One in five UK consumers with packaged bank accounts were potentially mis-sold them, new research from YouGov SixthSense suggests.
The “Packaged Bank Accounts” report shows that around a fifth (22%) of account holders say they have encountered sales practices or subsequent problems that indicate the accounts they bought were not right for them.
YouGov SixthSense’s research reveals that among those who have experienced potential “mis-selling”, 37% said banks and building societies promised more than they could deliver and 31% said sales staff made account holders feel that they had no other option but to get a fee-paying account.
Yet despite these problems, only one in four (24%) have taken any action. One in eight (12%) took the matter up with their account provider, 7% applied to reclaim the fees from their packaged bank accounts and the same proportion complained to their bank that they were “mis-sold” the package. Only 4% of those who thought they had been potentially “mis-sold” a packaged bank account took the matter up with the Financial Services Ombudsman.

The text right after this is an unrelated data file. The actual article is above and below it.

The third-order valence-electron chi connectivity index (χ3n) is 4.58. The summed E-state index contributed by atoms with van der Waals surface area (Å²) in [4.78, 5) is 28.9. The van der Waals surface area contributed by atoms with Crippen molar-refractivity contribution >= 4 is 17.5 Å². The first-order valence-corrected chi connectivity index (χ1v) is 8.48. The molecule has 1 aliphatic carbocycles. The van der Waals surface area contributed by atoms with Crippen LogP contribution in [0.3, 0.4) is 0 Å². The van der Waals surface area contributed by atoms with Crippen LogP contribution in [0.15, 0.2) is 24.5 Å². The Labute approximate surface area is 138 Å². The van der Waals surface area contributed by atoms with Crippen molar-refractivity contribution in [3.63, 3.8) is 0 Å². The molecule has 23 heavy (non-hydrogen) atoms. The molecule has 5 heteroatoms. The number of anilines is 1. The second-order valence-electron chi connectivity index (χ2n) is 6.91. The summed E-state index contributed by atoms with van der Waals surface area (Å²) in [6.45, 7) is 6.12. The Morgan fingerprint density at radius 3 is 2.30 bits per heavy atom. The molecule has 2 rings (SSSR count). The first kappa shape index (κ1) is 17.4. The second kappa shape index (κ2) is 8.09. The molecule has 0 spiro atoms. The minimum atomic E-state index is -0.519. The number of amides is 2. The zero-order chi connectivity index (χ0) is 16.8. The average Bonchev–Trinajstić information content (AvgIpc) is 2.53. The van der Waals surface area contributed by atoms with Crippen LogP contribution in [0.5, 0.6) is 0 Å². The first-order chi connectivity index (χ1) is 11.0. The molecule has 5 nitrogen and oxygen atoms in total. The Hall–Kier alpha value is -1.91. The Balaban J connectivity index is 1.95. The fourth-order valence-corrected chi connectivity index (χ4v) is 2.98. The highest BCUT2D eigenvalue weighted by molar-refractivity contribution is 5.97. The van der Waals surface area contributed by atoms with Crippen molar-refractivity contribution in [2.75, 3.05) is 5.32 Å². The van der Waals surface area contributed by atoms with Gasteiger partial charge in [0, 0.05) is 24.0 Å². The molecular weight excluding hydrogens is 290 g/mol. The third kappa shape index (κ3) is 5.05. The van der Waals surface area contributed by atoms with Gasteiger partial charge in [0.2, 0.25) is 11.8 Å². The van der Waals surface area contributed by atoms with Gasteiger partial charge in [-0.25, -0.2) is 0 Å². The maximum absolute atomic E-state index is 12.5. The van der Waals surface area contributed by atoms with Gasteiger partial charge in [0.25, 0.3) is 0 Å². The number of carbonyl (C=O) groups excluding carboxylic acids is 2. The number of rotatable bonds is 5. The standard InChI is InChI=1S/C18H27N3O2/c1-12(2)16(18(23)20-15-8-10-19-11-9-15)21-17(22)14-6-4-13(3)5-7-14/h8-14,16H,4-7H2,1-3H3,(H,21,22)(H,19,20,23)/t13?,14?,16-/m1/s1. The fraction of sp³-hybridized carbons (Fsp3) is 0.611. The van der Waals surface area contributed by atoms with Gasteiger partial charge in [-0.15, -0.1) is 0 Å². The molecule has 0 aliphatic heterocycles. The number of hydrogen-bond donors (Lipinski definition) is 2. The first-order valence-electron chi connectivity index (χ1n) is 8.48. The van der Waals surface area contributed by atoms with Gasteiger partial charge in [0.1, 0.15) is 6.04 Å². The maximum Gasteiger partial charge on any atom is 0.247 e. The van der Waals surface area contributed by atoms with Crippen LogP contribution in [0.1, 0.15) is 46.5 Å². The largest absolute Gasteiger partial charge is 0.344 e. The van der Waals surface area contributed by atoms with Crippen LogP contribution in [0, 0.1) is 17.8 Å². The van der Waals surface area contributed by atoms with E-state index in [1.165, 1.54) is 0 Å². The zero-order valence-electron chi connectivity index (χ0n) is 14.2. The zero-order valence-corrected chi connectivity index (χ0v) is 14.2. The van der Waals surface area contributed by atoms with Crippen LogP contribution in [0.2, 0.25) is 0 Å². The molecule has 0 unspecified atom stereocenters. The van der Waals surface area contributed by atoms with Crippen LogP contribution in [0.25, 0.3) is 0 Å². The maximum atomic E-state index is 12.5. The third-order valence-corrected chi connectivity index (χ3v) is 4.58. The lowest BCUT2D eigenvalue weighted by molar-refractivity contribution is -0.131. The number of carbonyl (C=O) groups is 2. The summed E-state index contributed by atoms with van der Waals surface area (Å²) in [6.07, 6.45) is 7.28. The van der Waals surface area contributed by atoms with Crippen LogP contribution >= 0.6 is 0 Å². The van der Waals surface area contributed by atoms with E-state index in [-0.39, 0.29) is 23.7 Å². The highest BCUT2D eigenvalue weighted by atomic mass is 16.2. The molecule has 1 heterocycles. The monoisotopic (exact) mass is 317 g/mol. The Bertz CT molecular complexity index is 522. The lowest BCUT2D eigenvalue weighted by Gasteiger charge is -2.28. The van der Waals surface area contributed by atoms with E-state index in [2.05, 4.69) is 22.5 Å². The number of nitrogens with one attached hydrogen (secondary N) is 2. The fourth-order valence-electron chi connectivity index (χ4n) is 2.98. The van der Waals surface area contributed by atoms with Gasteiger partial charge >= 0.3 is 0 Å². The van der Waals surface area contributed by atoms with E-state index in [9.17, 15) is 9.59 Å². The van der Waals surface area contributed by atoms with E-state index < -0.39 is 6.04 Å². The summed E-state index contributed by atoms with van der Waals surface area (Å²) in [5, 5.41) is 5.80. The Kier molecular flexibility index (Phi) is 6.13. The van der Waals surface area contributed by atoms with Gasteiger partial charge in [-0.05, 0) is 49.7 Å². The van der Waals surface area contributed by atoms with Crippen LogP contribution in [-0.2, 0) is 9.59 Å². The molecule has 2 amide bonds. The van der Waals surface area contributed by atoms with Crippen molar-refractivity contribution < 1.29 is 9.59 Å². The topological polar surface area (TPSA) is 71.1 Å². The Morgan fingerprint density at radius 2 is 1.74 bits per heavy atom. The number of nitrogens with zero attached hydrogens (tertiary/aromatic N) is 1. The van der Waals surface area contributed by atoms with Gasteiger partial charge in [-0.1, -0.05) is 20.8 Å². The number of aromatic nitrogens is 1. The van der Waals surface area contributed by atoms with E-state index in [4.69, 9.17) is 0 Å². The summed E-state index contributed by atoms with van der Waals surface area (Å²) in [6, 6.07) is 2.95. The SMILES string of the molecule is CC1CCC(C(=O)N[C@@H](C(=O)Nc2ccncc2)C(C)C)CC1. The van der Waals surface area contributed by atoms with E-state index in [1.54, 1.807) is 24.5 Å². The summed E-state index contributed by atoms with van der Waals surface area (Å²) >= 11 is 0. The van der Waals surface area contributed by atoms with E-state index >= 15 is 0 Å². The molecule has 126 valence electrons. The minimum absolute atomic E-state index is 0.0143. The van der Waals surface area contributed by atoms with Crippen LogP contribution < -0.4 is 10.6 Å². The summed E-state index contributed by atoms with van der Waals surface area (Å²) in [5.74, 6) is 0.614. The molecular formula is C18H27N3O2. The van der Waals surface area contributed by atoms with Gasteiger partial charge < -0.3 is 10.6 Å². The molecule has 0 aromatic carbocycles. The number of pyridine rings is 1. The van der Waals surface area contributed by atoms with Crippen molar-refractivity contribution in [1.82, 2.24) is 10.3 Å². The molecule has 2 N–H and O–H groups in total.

However, the report finds that almost two thirds (64%) of packaged bank account holders have encountered no problems when choosing a packaged account. More than a quarter (26%) of those who have not suffered potential “mis-selling” have used the products and services bundled with their packaged account, and one in five (20%) have claimed on an insurance policy included.
Simon Mottram, Director of Financial and Professional Services at YouGov, says: “The vast majority of people with packaged bank accounts like them and feel they get good value from them. However, there are a sizable minority that believe they have potentially been mis-sold the products. The PPI scandal still casts a shadow over how consumers are sold financial products. Yet despite the fines and multi-million pound pay-outs, consumers do not ask enough questions about the products they are paying for and banks could still do a better job of explaining them to customers.”